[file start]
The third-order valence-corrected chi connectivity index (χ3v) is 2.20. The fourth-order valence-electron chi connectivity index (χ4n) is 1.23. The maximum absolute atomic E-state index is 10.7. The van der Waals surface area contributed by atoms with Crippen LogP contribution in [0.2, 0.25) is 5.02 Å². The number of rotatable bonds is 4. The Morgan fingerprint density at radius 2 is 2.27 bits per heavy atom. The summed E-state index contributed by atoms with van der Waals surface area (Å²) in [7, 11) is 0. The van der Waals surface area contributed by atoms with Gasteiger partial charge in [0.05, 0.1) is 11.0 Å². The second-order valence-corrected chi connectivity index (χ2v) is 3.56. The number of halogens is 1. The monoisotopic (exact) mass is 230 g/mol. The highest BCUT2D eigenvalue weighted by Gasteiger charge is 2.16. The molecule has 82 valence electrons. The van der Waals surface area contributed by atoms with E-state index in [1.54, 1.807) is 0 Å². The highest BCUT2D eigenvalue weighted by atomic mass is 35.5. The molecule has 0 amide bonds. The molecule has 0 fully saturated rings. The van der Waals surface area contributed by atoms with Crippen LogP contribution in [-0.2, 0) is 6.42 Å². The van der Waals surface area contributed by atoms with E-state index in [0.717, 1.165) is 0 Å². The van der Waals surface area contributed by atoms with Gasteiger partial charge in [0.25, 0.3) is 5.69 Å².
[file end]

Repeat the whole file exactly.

The third-order valence-corrected chi connectivity index (χ3v) is 2.20. The fourth-order valence-electron chi connectivity index (χ4n) is 1.23. The maximum absolute atomic E-state index is 10.7. The van der Waals surface area contributed by atoms with Crippen LogP contribution in [0.2, 0.25) is 5.02 Å². The number of rotatable bonds is 4. The Morgan fingerprint density at radius 2 is 2.27 bits per heavy atom. The summed E-state index contributed by atoms with van der Waals surface area (Å²) in [7, 11) is 0. The van der Waals surface area contributed by atoms with Gasteiger partial charge in [0.05, 0.1) is 11.0 Å². The second-order valence-corrected chi connectivity index (χ2v) is 3.56. The number of halogens is 1. The monoisotopic (exact) mass is 230 g/mol. The highest BCUT2D eigenvalue weighted by Gasteiger charge is 2.16. The molecule has 82 valence electrons. The van der Waals surface area contributed by atoms with E-state index in [1.54, 1.807) is 0 Å². The highest BCUT2D eigenvalue weighted by atomic mass is 35.5. The molecule has 0 amide bonds. The molecule has 0 fully saturated rings. The van der Waals surface area contributed by atoms with Crippen LogP contribution in [-0.2, 0) is 6.42 Å². The van der Waals surface area contributed by atoms with E-state index in [0.717, 1.165) is 0 Å². The van der Waals surface area contributed by atoms with Gasteiger partial charge in [0.25, 0.3) is 5.69 Å².